Synopses & Reviews
Baseball during the Great Depression of the 1930s galvanized communities and provided a struggling country with heroes. Jewish player Hank Greenberg gave the people of Detroitand Americaa reason to be proud.
But America was facing more than economic hardship. Hitlers agenda heightened the persecution of Jews abroad while anti-Semitism intensified political and social tensions in the U.S. The six-foot-four-inch Greenberg, the nations most prominent Jew, became not only an iconic ball player, but also an important and sometimes controversial symbol of Jewish identity and the American immigrant experience.
Throughout his twelve-year baseball career and four years of military service, he heard cheers wherever he went along with anti-Semitic taunts. The abuse drove him to legendary feats that put him in the company of the greatest sluggers of the day, including Babe Ruth, Jimmie Foxx, and Lou Gehrig. Hanks iconic status made his personal dilemmas with religion versus team and ambition versus duty national debates.
Hank Greenberg is an intimate account of his lifea story of integrity and triumph over adversity and a portrait of one of the greatest baseball players and most important Jews of the twentieth century.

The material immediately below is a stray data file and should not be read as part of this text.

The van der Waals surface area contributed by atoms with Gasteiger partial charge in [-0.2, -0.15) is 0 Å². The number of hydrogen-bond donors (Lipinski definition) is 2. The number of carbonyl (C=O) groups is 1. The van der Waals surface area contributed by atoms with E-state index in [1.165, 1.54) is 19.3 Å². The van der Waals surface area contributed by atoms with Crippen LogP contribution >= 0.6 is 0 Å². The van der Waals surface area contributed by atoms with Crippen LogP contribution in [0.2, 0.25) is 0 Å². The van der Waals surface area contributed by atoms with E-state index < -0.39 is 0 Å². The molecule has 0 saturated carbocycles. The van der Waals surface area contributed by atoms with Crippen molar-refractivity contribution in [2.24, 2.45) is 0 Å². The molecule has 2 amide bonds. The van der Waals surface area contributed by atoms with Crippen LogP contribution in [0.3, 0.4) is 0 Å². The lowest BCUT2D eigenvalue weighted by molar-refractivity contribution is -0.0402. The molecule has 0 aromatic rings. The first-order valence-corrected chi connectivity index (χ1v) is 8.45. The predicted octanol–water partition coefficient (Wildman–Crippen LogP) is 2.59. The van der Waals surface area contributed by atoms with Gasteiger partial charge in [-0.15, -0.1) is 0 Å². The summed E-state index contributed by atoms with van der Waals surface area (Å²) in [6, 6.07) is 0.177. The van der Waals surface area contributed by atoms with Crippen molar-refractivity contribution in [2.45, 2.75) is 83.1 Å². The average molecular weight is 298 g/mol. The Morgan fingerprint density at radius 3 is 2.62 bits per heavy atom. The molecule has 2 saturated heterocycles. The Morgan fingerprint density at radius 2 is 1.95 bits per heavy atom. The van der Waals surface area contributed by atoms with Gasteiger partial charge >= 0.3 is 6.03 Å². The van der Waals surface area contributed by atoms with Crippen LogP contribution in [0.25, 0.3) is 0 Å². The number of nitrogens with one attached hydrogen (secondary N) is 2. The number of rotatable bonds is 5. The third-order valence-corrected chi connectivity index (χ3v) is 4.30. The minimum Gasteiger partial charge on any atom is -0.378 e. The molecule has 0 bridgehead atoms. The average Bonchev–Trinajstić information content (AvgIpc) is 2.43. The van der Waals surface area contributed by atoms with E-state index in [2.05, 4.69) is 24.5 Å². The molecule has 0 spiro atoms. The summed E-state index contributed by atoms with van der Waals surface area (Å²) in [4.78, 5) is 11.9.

“Rosengren pens a textured tale—of Henry Greenberg, the Moses of Baseball; Hankus Spankus, the home run king and Hall of Famer; and Hank himself, steadfast son, teammate, and father.”—Larry Tye, New York Times
bestselling author of Satchel: The Life and Times of an American Legend
“The best and most important biography ever written about Hank Greenberg....Well written, deeply sensitive, and thoroughly researched.”—Glenn Stout, author of Fenway 1912
“Rosengrens copious research offers new insights into the hurdles that Hank Greenberg faced, as well as his tenacity as a player and bravery during World War II that made him the hero of heroes.”—Aviva Kempner, director of The Life and Times of Hank Greenberg
About the Author
John Rosengren is the author of six previous books, including Hammerin Hank, George Almighty, and the Say Hey Kid: The Year that Changed Baseball Forever, which was a finalist for the 2008 CASEY Award. A freelance journalist, Rosengrens articles have appeared in more than 100 publications, including Cycle Sport, The History Channel Magazine, Maximum Golf, MLB Insiders Club Magazine, Penthouse, Readers Digest, Runners World, Sports Illustrated, Tennis and U.S. Catholic. An adjunct faculty member in the University of Minnesotas journalism school, Rosengren lives with his wife and their two children in Minneapolis.